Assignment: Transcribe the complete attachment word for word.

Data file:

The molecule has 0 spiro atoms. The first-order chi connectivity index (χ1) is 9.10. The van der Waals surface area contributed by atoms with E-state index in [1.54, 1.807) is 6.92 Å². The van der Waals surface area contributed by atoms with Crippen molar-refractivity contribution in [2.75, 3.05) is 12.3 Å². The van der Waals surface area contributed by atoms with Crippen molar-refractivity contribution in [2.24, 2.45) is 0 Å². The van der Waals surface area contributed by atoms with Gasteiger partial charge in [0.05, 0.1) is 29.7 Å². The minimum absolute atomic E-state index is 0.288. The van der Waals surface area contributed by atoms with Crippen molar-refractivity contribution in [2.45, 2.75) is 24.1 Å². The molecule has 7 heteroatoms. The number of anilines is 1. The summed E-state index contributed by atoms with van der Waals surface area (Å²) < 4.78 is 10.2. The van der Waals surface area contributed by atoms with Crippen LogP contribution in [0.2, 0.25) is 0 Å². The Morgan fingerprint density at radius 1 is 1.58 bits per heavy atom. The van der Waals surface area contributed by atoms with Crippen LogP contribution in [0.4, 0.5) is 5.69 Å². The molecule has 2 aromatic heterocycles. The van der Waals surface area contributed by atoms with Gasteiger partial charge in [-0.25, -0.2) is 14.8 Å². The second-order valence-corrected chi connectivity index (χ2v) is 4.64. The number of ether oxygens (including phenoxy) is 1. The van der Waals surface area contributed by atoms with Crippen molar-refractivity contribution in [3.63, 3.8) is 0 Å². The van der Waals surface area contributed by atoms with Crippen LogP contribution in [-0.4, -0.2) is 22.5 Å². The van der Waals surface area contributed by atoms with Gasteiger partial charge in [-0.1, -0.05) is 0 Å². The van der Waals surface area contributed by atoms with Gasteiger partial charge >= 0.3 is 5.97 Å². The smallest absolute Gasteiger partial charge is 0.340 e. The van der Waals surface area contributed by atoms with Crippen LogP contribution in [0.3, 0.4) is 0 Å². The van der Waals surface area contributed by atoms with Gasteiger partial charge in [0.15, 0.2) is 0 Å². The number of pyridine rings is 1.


The molecule has 0 spiro atoms. The first-order chi connectivity index (χ1) is 9.10. The van der Waals surface area contributed by atoms with E-state index in [1.54, 1.807) is 6.92 Å². The van der Waals surface area contributed by atoms with Crippen molar-refractivity contribution in [2.75, 3.05) is 12.3 Å². The van der Waals surface area contributed by atoms with Crippen molar-refractivity contribution in [2.24, 2.45) is 0 Å². The van der Waals surface area contributed by atoms with Gasteiger partial charge in [0.05, 0.1) is 29.7 Å². The minimum absolute atomic E-state index is 0.288. The van der Waals surface area contributed by atoms with Crippen molar-refractivity contribution in [2.45, 2.75) is 24.1 Å². The molecule has 7 heteroatoms. The number of anilines is 1. The summed E-state index contributed by atoms with van der Waals surface area (Å²) < 4.78 is 10.2. The van der Waals surface area contributed by atoms with Crippen LogP contribution in [0.2, 0.25) is 0 Å². The Morgan fingerprint density at radius 1 is 1.58 bits per heavy atom. The van der Waals surface area contributed by atoms with Crippen LogP contribution in [0.4, 0.5) is 5.69 Å². The molecule has 2 aromatic heterocycles. The van der Waals surface area contributed by atoms with Gasteiger partial charge in [-0.25, -0.2) is 14.8 Å². The second-order valence-corrected chi connectivity index (χ2v) is 4.64. The number of ether oxygens (including phenoxy) is 1. The van der Waals surface area contributed by atoms with Crippen molar-refractivity contribution in [3.63, 3.8) is 0 Å². The van der Waals surface area contributed by atoms with Crippen LogP contribution in [-0.4, -0.2) is 22.5 Å². The van der Waals surface area contributed by atoms with Gasteiger partial charge in [-0.1, -0.05) is 0 Å². The van der Waals surface area contributed by atoms with Gasteiger partial charge >= 0.3 is 5.97 Å². The smallest absolute Gasteiger partial charge is 0.340 e. The van der Waals surface area contributed by atoms with Crippen LogP contribution in [0.3, 0.4) is 0 Å². The van der Waals surface area contributed by atoms with Gasteiger partial charge in [0.15, 0.2) is 0 Å². The number of pyridine rings is 1.